It’s a warm afternoon; as usual, the old fisherman reached out for his fishing line and other gear. He almost stepped out of his apartment before remembering he had left the bait behind. What would have been a memorable fishing harvest could have gone wrong by missing out on the bait.
By the way, this article is not about fishing… read on.
Phishing is a technique used by cyber attackers in which a target or targets are contacted by email, telephone, or text message by someone posing as a legitimate institution to lure individuals into providing sensitive data such as personally identifiable information, banking, and credit card details, and passwords.
When they lay their hands on the sensitive data, they strike an attack that could wipe the target’s entire data or steal confidential information like identities and financial records.
Phishing, as you would expect, has its name coined from “fishing,” and this is not just a coincidence; they work the same way – the fisherman is the same as the cyber attacker whose daily job is looking out for sensitive data to steal; the bait is the same as a too-good-to-be-true offer or packaged or cloned identity used to deceive their targets; while the fish is the target that receives a message or email from the attacker.
According to a report, around 160 million phishing scams are emailed daily, waiting to entice their targets and make them divulge sensitive data or open up their security unintentionally for an attacker to penetrate. Of the 160 million, around 16 million escape through the filters to the target’s emails, while the others are tagged spam. Around half get opened, and almost 800,000 targets take the bait and click on the malicious links.
Often, phishing attacks come with emails that almost look genuine; cyberattackers have switched up their ways and now create deceptive emails that look almost identical to the original versions. It takes only a careful assessment of the content to know if it’s fake or genuine.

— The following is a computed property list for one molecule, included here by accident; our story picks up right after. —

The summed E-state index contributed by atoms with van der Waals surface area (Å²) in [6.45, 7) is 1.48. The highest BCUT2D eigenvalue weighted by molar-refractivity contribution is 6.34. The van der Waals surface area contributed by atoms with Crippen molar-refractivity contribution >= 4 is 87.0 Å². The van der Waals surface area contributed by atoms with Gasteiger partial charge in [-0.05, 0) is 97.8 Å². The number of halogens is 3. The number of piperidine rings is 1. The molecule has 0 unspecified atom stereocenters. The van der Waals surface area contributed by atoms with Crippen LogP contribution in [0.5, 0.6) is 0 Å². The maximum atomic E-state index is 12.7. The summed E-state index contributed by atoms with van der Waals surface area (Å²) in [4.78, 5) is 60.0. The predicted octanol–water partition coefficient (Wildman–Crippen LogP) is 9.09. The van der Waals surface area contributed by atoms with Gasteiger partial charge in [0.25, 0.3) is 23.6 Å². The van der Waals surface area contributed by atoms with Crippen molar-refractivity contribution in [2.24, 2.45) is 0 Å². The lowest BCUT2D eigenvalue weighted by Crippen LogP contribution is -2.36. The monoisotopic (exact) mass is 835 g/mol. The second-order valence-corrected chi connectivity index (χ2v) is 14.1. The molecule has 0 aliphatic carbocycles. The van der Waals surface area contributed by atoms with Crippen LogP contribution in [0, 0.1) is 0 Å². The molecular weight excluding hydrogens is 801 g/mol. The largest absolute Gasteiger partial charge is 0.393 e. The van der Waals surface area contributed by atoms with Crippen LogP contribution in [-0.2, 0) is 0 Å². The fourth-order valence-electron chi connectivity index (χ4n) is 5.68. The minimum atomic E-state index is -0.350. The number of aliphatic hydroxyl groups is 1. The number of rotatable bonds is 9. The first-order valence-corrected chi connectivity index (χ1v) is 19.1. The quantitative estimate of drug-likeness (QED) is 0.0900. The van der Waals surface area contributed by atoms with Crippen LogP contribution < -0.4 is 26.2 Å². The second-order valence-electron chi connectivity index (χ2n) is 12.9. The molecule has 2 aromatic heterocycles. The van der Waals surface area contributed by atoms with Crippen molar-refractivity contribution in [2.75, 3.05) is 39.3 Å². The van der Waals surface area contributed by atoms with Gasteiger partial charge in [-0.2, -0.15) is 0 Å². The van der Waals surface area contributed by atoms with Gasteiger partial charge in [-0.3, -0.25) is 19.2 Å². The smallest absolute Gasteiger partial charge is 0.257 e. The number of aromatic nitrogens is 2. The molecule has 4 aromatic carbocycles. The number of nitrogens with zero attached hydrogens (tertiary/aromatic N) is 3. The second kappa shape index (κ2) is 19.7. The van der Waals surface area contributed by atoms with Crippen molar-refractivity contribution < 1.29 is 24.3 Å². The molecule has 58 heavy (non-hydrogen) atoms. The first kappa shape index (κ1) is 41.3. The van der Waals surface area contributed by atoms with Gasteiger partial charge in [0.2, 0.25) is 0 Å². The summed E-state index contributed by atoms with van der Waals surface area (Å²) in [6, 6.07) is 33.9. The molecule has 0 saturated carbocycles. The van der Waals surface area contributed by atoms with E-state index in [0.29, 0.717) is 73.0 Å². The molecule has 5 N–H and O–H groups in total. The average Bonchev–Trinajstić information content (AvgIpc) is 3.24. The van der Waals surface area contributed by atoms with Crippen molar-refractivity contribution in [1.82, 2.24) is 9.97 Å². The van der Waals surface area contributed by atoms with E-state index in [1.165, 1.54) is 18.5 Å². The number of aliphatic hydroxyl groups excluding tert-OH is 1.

What are the things to look out for to detect a phishing email?
To sound like or look exactly like a genuine brand that people trust, cyberattackers package their content to match the content, except that they replace certain characters to make their content unique. For example, a cyber attacker cloning an email from Hubspot may replace the “o” with a “0” to create a unique name as “Hubsp0t” and make their targets glance through and assume the source is Hubspot.
Because these phishing emails are usually sent to thousands or hundreds of targets simultaneously, and because the target’s details are most likely unknown yet (except their emails), cyber attackers do not personalize these messages. Most of them come with anonymous or general references such as “Dear Customer” or “Dear Esteemed Customer.”
The goal of every phishing attack is to entice the target with the embedded bait; in this case, the bait is made overly exaggerated or too enticing with inflated promises and overwhelming rewards. When these are too emphasized in any email, take time apart to verify the source again.
One way phishing attacks can be detected early is to check out the email’s sender. Does the name on the account tally with the email address it was sent from? If there’s any contradiction in these details, the best thing is to avoid such email or probe further to determine its genuineness.
Besides phishing, cybercriminals have devised other cunning ways to manipulate people into divulging their sensitive information. Stay vigilant and scrutinize any sketchy email the moment it enters. Data loss can run down your business when slight precautions are not taken.